Antiviral effect of a bacteriophage on murine norovirus replication via modulation of the innate immune response

Virus Res. 2021 Nov;305:198572. doi: 10.1016/j.virusres.2021.198572. Epub 2021 Sep 21.


Bacteriophages (phages) are viruses of bacteria. Despite the growing progress in research on phage interactions with eukaryotic cells, our understanding of the roles of phages and their potential implications remains incomplete. The objective of this study was to investigate the effects of the Staphylococcus aureus phage vB_SauM_JS25 on murine norovirus (MNV) replication. Experiments were performed using the RAW 264.7 cell line. After phage treatment, MNV multiplication was significantly inhibited, as indicated by real-time quantitative polymerase chain reaction (RT-qPCR) analysis, western blotting, the 50% tissue culture infectious dose and immunofluorescence. Furthermore, we revealed transcriptional changes in phage/MNV co-incubated RAW 264.7 cells through RNA sequencing (RNA-seq) and bioinformatic analysis. Our subsequent analyses revealed that the innate immune response might play an important role in restriction of MNV replication, such as the cellular response to IFN-γ and response to IFN-γ. Additionally, gene expression of IL-10, Arg-1, Ccl22, GBP2, GBP3, GBP5, and GBP7 was increased significantly, which indicated a strong correlation between RT-qPCR and RNA-seq results. Furthermore, phage treatment activated guanylate binding proteins (GBPs), as revealed by RT-qPCR analysis, western blotting, and confocal microscopy. Taken together, these data suggest that the phage affects the innate response, such as the IFN-inducible GTPases and GBPs, and therefore exerts an antiviral effect in vitro. Collectively, our findings provide insights into the interactions of immune cells and phages, which establish phage-based antiviral effects.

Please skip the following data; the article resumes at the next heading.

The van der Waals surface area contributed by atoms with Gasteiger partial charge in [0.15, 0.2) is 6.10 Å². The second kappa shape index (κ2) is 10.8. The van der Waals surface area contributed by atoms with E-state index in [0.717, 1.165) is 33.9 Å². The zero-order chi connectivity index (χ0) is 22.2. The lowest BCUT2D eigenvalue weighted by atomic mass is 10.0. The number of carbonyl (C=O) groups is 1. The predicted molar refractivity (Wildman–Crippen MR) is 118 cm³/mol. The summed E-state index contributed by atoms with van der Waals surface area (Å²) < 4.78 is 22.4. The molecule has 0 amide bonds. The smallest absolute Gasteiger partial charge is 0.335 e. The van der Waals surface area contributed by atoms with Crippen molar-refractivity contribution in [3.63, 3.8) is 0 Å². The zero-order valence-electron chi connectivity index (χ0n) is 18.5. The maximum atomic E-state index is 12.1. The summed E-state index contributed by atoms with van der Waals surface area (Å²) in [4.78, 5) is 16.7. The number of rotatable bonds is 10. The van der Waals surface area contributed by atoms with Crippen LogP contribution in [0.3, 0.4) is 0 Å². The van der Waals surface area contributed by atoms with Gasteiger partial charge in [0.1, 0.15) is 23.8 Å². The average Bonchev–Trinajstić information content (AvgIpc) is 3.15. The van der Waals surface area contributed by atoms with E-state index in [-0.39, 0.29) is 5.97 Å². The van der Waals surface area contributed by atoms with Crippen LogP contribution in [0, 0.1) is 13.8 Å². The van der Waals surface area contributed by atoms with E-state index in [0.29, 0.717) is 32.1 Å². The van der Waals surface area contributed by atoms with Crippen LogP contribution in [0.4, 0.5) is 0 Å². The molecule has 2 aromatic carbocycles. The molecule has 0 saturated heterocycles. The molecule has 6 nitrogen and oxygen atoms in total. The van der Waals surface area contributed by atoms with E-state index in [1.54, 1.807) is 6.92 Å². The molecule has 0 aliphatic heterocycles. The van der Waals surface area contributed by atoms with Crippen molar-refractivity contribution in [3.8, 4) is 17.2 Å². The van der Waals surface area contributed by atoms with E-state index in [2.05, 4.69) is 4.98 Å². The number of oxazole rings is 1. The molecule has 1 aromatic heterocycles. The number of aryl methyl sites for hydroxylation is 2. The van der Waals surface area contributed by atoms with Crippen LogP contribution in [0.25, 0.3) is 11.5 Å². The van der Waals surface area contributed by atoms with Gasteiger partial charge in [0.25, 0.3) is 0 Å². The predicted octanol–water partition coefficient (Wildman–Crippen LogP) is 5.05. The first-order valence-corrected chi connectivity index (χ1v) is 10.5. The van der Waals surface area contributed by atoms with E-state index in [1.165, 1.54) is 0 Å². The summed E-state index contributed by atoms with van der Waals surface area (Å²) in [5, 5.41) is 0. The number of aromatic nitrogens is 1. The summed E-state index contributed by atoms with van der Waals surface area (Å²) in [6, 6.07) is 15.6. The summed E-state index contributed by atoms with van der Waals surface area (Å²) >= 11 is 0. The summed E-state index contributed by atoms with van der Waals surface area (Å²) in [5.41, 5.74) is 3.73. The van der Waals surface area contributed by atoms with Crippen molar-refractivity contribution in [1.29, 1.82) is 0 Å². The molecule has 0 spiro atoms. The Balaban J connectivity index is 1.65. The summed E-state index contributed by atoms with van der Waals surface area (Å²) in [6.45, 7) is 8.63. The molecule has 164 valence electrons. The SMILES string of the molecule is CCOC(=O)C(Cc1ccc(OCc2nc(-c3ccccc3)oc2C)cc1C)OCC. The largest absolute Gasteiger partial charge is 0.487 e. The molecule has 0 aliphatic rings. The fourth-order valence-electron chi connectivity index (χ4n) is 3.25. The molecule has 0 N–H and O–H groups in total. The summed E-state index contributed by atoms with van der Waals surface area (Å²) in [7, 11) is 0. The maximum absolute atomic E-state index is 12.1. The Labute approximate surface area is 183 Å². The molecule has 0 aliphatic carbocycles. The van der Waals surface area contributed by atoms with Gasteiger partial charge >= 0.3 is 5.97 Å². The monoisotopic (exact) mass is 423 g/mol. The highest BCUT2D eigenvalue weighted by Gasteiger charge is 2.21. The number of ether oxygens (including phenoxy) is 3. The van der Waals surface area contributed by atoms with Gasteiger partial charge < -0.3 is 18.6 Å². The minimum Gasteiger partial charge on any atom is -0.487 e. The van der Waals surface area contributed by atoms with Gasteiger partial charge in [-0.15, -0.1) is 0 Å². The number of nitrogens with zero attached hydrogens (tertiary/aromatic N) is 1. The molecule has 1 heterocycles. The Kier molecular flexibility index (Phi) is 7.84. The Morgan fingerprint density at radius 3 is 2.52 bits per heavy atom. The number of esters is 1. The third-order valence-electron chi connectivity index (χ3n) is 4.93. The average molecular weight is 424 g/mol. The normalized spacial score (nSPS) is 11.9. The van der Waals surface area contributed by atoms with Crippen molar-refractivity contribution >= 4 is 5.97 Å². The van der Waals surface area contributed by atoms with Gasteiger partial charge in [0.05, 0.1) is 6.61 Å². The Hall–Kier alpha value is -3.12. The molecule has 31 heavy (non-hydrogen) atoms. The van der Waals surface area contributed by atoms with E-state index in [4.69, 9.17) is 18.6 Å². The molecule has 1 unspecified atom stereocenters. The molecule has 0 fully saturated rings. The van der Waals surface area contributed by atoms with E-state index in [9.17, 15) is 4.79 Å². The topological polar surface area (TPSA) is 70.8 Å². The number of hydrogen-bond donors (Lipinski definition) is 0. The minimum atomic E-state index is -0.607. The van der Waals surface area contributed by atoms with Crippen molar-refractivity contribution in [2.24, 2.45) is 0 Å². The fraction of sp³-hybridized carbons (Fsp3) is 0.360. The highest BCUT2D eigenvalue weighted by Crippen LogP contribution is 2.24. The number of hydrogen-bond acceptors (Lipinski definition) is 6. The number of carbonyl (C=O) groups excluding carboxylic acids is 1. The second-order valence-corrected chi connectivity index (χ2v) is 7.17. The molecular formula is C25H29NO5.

Keywords: Antiviral agents; Bacteriophages; Interferons; Macrophages; Norovirus.